A mysterious moon-like landscape that straddles Kazakhstan and Uzbekistan, the remote Ustyurt Plateau spans a total area of about 200, 000 sq km. Essentially a clay and stony desert interspersed with swaths of sand, it is nestled between the Aral and Caspian seas.
Discover wildlife in a barren land
Though nearly devoid of vegetation and water, some folks once called this inhospitable desert home. More than 60 Neolithic sites have been discovered, and traces of the Mongols have been preserved. The plateau is also a habitat for birds of prey such as vultures and eagles, as well as wild horses and camels. If you are lucky, you may even get a shot of some of these shy – and fast – creatures.
Drink in the gorgeous views
Ustyurt is especially beautiful at sunset and sunrise, when the chalky white rocks are bathed in purplish hues. Its colourful cliffs – rippling shades of pure white, blue and pink – make for a fab backdrop for a sci-fi movie, while the surreal terrain looks like something straight out of space.
Welcome to Instagram paradise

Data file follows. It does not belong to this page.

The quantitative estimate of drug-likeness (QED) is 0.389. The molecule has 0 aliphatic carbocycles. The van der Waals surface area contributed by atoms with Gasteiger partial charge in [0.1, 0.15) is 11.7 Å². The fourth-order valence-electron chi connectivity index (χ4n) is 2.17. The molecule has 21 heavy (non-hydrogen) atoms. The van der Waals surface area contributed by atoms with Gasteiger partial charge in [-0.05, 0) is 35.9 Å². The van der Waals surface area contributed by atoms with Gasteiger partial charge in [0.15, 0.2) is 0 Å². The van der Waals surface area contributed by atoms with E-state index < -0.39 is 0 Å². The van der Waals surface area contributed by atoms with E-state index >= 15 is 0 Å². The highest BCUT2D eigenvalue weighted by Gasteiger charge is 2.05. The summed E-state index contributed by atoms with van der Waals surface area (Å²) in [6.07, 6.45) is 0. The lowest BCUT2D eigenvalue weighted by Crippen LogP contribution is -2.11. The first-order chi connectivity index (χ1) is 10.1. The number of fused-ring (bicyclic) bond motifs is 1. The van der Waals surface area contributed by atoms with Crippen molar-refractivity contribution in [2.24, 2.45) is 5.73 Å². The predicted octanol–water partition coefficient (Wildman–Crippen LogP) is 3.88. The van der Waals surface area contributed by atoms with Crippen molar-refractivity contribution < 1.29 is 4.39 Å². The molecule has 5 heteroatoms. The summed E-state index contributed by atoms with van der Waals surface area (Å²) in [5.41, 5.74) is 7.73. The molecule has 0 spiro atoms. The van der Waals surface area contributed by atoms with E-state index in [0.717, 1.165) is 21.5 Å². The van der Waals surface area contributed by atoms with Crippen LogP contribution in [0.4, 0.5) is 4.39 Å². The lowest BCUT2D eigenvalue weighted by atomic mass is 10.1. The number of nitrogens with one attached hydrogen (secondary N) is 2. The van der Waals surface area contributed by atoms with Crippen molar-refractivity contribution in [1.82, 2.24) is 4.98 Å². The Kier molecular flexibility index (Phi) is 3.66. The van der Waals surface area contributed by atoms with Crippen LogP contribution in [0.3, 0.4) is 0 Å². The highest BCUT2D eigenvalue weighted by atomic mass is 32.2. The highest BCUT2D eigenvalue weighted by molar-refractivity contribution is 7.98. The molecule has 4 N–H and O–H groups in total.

The Ustyurt Plateau plunges sharply at its edges, with sheer drops of about 150m. The escarpments offer eye-popping photo opportunities of boundless salty valleys and breathtaking panoramas. Take the plunge and sleep under the stars for a night – some tours include camping as part of the itinerary.
How to get there
You can cross the Plateau by train between Uzbekistan and Kazakhstan, but it is faster to get there by car. Or sign up for an organised tour so you can cover the vast area properly.
Feeling adventurous? Join a motorcycle tour, where you get to ride a motorbike in Karagiye Depression at the bottom of a dried-up ocean (132m below sea level). While you are at it, keep a lookout for fossils of ancient sea creatures, such as the shells, bones and teeth of sharks.